The quest for control and money draws more women into businesses that were once the exclusive domain of men
RANCHO CUCAMONGA, CALIF.
Jose Ramirez Girard grabs a hard hat and orange work vest and climbs the dirt embankment to the top of the commuter rail tracks.Skip to next paragraph
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Up ahead a nine-man crew is replacing an old wooden bridge that supports a 100-foot stretch of track. The job isn't easy. They must work without shutting down the trains that roar by at 70 miles an hour.
It's a hard-nosed business and one still run by men. But Ms. Girard feels right at home - she's the boss.
Five years ago, she started Phoenix Construction Services and has built the company into a major contender in the commuter rail maintenance business. Last year, Phoenix grossed more than $3 million.
Girard is hardly alone. Increasingly, women are starting businesses in traditionally male industries.
The number of women-owned firms in construction, manufacturing, transportation, and wholesale trade has grown faster over the past decade than in any other industries.
Many of these women are frustrated with the glass ceiling in the corporate environment, but others go their own way for the same reasons as other entrepreneurs: They've got a good idea; they want to be their own boss; they want flexibility.
Yet wider access to financing, the rise in government contracts, plus the quest to follow the big money are drawing more women entrepreneurs into the world of hard hats and tool belts.
"There are no boundaries. Women can go into any business they want to go into," says Sharon Hadary, executive director of the National Foundation for Women Business Owners (310-495-4975: www.nfwbo.org), a research group in Silver Spring, Md.
"These are also high-profit-margin areas," she adds. "Women aren't stupid."
Consider the 170 percent increase over the past decade in the number of women starting construction businesses. Just this year, women bolted together 281,000 new manufacturing firms, a 112 percent increase over 1982. (See chart, right.) These numbers still look tiny compared to the number of service firms launched by women.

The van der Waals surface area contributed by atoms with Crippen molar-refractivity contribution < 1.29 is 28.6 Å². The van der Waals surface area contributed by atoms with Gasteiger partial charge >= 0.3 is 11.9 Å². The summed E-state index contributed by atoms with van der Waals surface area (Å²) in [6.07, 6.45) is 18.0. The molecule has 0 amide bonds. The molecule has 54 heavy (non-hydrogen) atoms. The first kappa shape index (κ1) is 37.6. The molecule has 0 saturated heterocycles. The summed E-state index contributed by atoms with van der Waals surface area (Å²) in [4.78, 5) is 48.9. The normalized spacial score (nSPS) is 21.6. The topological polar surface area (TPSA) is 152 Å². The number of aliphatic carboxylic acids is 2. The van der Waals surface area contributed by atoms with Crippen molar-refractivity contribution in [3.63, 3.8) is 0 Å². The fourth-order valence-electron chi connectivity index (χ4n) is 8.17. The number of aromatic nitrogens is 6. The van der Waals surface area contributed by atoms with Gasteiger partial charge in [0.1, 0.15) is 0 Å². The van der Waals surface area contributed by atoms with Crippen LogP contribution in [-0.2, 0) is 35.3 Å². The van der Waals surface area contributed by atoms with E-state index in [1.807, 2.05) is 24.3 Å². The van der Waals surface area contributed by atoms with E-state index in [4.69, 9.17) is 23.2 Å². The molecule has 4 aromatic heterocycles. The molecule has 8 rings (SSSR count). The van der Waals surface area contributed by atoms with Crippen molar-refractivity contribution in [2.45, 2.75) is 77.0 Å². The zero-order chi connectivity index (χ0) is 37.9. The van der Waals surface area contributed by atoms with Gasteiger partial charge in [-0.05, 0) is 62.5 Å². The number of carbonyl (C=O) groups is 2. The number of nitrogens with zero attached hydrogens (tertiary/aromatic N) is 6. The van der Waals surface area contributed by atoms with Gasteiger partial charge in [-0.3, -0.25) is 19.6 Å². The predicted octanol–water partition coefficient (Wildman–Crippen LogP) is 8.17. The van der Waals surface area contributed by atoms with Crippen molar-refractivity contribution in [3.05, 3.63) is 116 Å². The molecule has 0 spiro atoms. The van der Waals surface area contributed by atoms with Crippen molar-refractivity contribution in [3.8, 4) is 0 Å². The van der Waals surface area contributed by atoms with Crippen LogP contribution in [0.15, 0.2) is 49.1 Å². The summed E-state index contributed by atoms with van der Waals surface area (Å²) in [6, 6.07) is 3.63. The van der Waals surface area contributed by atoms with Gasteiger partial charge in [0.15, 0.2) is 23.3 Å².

In fact, it's tough to name a business type that women aren't running. They're involved in trucking, textiles, welding, electrical wiring, pest control, and furniture manufacturing.
Marilyn Helms, director of the Institute for Women as Entrepreneurs (423-785-2283: www.utc.edu/~bschool/iwe.htm) at the University of Tennessee at Chattanooga, recently got a call from a woman who wanted help buying a forest - she plans to get into the pulp business.
"We're just not surprised anymore when we take information from a member, and it's a woman who is in trucking, construction, or engineering," adds Judith Luther-Wilder of Women Incorporated (213-680-3375: www.womeninc.com), a Los Angeles group that helps women entrepreneurs find financing.
The women who start businesses in nontraditional fields tend to have some related work experience. (Studies show, however, that women are more likely than men to start a business in a field unrelated to their previous experience.)
Four years ago, Jennifer Guillory left her job at a security company to start Calitec Security and Canine Patrol in San Diego, which provides security for residential complexes as well as businesses.
"I started under the 'good old boys' structure," says Ms. Guillory, who set out with just $730 - her last paycheck from her previous job. "But as my experience and exposure developed, I began to realize I can do this too."
She's definitely doing it. Calitec now employs 50 people.
For some women entrepreneurs, a man's world isn't unchartered territory.
Before starting Phoenix Construction Services in Riverside, Calif., Girard spent 20 years in the aerospace industry. She worked both at TRW Corp. - where she was the first woman technician - and then moved to Hughes Corp., becoming a technical adviser on engineering and contracting matters.